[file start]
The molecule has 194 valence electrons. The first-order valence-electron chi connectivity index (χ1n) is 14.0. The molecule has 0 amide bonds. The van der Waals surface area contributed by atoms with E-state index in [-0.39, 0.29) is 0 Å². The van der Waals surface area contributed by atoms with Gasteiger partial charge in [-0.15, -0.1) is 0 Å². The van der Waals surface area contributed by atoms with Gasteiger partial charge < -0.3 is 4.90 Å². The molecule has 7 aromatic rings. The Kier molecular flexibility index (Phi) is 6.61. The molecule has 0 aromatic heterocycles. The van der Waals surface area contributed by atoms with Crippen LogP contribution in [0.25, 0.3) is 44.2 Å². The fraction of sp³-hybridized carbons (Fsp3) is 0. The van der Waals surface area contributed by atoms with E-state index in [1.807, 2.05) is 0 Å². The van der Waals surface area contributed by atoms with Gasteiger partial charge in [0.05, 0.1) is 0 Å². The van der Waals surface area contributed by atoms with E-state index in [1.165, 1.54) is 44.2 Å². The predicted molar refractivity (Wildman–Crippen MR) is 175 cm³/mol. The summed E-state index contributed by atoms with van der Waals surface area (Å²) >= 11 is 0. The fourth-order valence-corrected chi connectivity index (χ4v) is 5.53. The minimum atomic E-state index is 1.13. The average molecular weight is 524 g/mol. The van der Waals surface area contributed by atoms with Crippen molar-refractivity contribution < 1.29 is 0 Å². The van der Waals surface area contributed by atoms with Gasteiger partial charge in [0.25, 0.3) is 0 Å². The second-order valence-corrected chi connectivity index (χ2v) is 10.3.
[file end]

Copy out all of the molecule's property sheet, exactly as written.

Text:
The molecule has 194 valence electrons. The first-order valence-electron chi connectivity index (χ1n) is 14.0. The molecule has 0 amide bonds. The van der Waals surface area contributed by atoms with E-state index in [-0.39, 0.29) is 0 Å². The van der Waals surface area contributed by atoms with Gasteiger partial charge in [-0.15, -0.1) is 0 Å². The van der Waals surface area contributed by atoms with Gasteiger partial charge < -0.3 is 4.90 Å². The molecule has 7 aromatic rings. The Kier molecular flexibility index (Phi) is 6.61. The molecule has 0 aromatic heterocycles. The van der Waals surface area contributed by atoms with Crippen LogP contribution in [0.25, 0.3) is 44.2 Å². The fraction of sp³-hybridized carbons (Fsp3) is 0. The van der Waals surface area contributed by atoms with E-state index in [1.807, 2.05) is 0 Å². The van der Waals surface area contributed by atoms with Gasteiger partial charge in [0.05, 0.1) is 0 Å². The van der Waals surface area contributed by atoms with E-state index in [1.165, 1.54) is 44.2 Å². The predicted molar refractivity (Wildman–Crippen MR) is 175 cm³/mol. The summed E-state index contributed by atoms with van der Waals surface area (Å²) >= 11 is 0. The fourth-order valence-corrected chi connectivity index (χ4v) is 5.53. The minimum atomic E-state index is 1.13. The average molecular weight is 524 g/mol. The van der Waals surface area contributed by atoms with Crippen molar-refractivity contribution < 1.29 is 0 Å². The van der Waals surface area contributed by atoms with Gasteiger partial charge in [0.25, 0.3) is 0 Å². The second-order valence-corrected chi connectivity index (χ2v) is 10.3.